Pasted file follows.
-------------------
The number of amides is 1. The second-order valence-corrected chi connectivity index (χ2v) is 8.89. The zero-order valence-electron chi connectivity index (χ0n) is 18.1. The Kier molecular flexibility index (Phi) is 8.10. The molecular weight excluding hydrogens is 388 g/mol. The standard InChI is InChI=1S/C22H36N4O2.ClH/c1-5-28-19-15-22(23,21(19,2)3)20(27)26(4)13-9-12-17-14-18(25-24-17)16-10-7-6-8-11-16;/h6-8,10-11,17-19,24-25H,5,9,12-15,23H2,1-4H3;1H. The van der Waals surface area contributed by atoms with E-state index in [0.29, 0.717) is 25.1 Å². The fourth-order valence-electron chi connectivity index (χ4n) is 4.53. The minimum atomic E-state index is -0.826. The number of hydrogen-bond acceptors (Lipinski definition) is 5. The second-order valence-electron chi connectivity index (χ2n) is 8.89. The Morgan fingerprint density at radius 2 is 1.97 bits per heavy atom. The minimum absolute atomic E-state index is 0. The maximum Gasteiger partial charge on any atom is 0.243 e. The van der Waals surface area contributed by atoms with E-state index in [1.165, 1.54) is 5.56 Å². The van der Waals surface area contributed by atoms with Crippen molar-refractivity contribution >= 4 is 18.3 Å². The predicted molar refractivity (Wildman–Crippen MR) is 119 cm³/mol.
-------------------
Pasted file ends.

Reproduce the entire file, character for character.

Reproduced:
The number of amides is 1. The second-order valence-corrected chi connectivity index (χ2v) is 8.89. The zero-order valence-electron chi connectivity index (χ0n) is 18.1. The Kier molecular flexibility index (Phi) is 8.10. The molecular weight excluding hydrogens is 388 g/mol. The standard InChI is InChI=1S/C22H36N4O2.ClH/c1-5-28-19-15-22(23,21(19,2)3)20(27)26(4)13-9-12-17-14-18(25-24-17)16-10-7-6-8-11-16;/h6-8,10-11,17-19,24-25H,5,9,12-15,23H2,1-4H3;1H. The van der Waals surface area contributed by atoms with E-state index in [0.29, 0.717) is 25.1 Å². The fourth-order valence-electron chi connectivity index (χ4n) is 4.53. The minimum atomic E-state index is -0.826. The number of hydrogen-bond acceptors (Lipinski definition) is 5. The second-order valence-electron chi connectivity index (χ2n) is 8.89. The Morgan fingerprint density at radius 2 is 1.97 bits per heavy atom. The minimum absolute atomic E-state index is 0. The maximum Gasteiger partial charge on any atom is 0.243 e. The van der Waals surface area contributed by atoms with E-state index in [1.165, 1.54) is 5.56 Å². The van der Waals surface area contributed by atoms with Crippen molar-refractivity contribution >= 4 is 18.3 Å². The predicted molar refractivity (Wildman–Crippen MR) is 119 cm³/mol.